I didn’t love The Turn of the Screw, but I read it quite a few years ago. I’ll probably give it another shot here one day.

Lu, I agree – I wish authors had more to do with the screenplays. I did love the TTW film though, so can’t complain too much.

When I was quite small, I read the Classic Comics version of The Turn of the Screw, and it gave me nightmares for a week. I can still see the illustrations from that version, and they give me the shivers. It’s silly, but I can’t bring myself to read the proper version.

Glad you enjoyed Audrey Niffenegger so much! She sounds lovely.

Jenny, I really hope that it doesn’t give me nightmares – I’ll let you know how much it affects me!

Thanks for reporting back! I loved Fun Home too. 🙂 I did not love The Turn of the Screw-and I’m a huge fan of James’ novels, so that surprised me. I think eventually I should reread it, but not for a few years yet!

If I were an author, I would only sell the film rights if I desperately needed money. And couldn’t find a job anywhere. I almost always avoid movies based on books I’ve loved!

Eva, It is rare for the film to be better than the book, but I do enjoy seeing how it has been adapted for the big screen. If I was an author I’d love my book to be made into a movie, but would hope they did a good job – it is a probably good that will never happen – I imagine I’d be devestated if they messed it up!

Stephanie, I love finding out where book titles come from – especially when they have such interesting origins.

Steph, Thanks for the link to the review. It sounds better all the time! I’ll make sure I read it when I don’t have any distractions, so I can concentrate on the difficult language.

How exciting! I’m so glad you had a good time. Her next novel sounds so interesting and different.

I can understand how she would be upset about the film adaptation. I haven’t seen it yet. I’m just not sure how you would go about doing it justice.

I won a signed first edition of Her Fearful Symmetry. I found out that my review was judged as one of her literary agents’ 10. I was so thrilled when it arrived on Saturday. Hopefully someday I’ll make it to one of her book signings so I can meet her in person.

Thank you so much for sharing!

Literate Housewife, Congratulations on writing a top 10 review! I’ll go and read it later – I’m avoiding all reviews until I’ve written mine.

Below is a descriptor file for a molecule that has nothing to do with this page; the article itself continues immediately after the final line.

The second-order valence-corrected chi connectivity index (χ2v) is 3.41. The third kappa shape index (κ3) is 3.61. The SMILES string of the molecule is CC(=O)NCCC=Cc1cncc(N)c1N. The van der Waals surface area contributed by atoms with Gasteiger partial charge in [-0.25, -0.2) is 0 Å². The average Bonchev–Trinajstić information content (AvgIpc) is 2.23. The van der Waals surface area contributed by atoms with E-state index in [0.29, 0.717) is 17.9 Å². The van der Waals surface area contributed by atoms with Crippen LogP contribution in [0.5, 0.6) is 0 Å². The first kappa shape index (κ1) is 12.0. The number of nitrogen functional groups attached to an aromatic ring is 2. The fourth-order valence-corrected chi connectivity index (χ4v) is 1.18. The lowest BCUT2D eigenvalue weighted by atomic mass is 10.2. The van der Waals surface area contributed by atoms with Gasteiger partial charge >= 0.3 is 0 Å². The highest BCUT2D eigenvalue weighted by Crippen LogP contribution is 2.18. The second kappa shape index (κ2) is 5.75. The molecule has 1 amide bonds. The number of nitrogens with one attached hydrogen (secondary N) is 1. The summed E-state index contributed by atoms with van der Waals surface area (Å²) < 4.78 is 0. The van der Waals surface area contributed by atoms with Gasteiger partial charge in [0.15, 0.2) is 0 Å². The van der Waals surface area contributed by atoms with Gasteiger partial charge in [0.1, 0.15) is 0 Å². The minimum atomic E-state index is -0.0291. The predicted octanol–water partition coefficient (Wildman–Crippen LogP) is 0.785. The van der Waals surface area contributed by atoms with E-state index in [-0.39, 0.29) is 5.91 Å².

I actually read The Turn of the Screw this past weekend – while I wouldn’t add it to my all-time favourites list, I liked it a lot. And how great that she loves Fun Home too! It sounds like you had a wonderful time 🙂

Nymeth, I look forward to your The Turn of the Screw review. Fun Home is great – more people should read it, so I’m pleased that she promotes it.

Melody, I haven’t been to many author events, but I am going to try to seek out all my favourite authors at some point.

Oh Jackie, I’m SO jealous, I would have loved to see her!! I could have come down to London too, but hey, next time I think I’ll actually do it. Thanks for the tidbits about her and the new book, I love bits of info like that!

Joanna, I didn’t realise you lived near London. Whereabouts do you live? It would be nice to meet up at some point, so keep an eye out for authors in London – I’ll be happy to come along too!

Lucky you, Jackie! I can’t wait to read her latest book. Thanks for the Niffenegger trivia too. Interesting that she hasn’t seen the movie of TTTW; I haven’t either because I’m afraid it’s going to ruin the story for me.

I loved Fun Home (I just read it recently), but I’ve never read anything by Henry James. Judging from the other comments you’ve gotten on The Turn of the Screw, I’m intrigued!

avisannchild, I don’t think that watching the movie of TTW ruins the book. I was worried about it, but I thought it was very well done.

Joanna, Wow! It would have to be a very special event for me to go to Brussels – I don’t think Audrey Niffenegger would qualify unless it was to meet her personally for a day! You must be a really big fan!

I like coming to the UK anyway so it would be nice to do a trip around something like an author I really like… It’s only about 2 hours on the train and there are always things to do in London to make the trip worth it! 🙂

Joanna, Let me know if any literary events in London catch your eye – I’ll be happy to meet up with you to attend one.

The Turn of the Screw was good but in the vein of The Little Stranger where scientific explanation is pitted against supernatural (it was probably one of Sarah Waters’ influences) and has probably been mentioned a lot recently -as it was by AN for same reason- because it is a perfect haunting read for the season. AN also mentioned The Woman in White (also very popular just now) on Tuesday night and I noticed its influence on HFS.

Claire, I managed to get a copy of ‘Turn of the Screw’ from the library at the weekend, so I look forward to comparing it to LS. I also plan to read The Woman in White soon – I have a copy ready for Simon’s sensation season – hopefully I’ll get to it in November.